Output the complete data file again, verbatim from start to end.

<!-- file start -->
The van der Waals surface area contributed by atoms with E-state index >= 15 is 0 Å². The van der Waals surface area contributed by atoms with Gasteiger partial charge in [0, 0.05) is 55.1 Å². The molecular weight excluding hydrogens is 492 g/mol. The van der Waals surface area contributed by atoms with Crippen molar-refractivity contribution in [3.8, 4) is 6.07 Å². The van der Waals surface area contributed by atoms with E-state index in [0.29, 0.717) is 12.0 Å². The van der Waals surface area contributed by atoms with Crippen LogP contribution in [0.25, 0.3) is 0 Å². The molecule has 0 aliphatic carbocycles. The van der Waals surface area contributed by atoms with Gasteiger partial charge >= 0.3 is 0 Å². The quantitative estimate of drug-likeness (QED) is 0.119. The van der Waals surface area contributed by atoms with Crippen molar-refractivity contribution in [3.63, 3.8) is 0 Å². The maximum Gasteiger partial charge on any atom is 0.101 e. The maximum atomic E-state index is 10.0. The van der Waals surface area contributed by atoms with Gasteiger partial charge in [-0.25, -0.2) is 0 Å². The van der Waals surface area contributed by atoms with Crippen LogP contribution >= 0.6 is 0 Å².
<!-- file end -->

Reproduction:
The van der Waals surface area contributed by atoms with E-state index >= 15 is 0 Å². The van der Waals surface area contributed by atoms with Gasteiger partial charge in [0, 0.05) is 55.1 Å². The molecular weight excluding hydrogens is 492 g/mol. The van der Waals surface area contributed by atoms with Crippen molar-refractivity contribution in [3.8, 4) is 6.07 Å². The van der Waals surface area contributed by atoms with E-state index in [0.29, 0.717) is 12.0 Å². The van der Waals surface area contributed by atoms with Crippen LogP contribution in [0.25, 0.3) is 0 Å². The molecule has 0 aliphatic carbocycles. The van der Waals surface area contributed by atoms with Gasteiger partial charge >= 0.3 is 0 Å². The quantitative estimate of drug-likeness (QED) is 0.119. The van der Waals surface area contributed by atoms with Crippen molar-refractivity contribution in [3.63, 3.8) is 0 Å². The maximum Gasteiger partial charge on any atom is 0.101 e. The maximum atomic E-state index is 10.0. The van der Waals surface area contributed by atoms with Gasteiger partial charge in [-0.25, -0.2) is 0 Å². The van der Waals surface area contributed by atoms with Crippen LogP contribution >= 0.6 is 0 Å².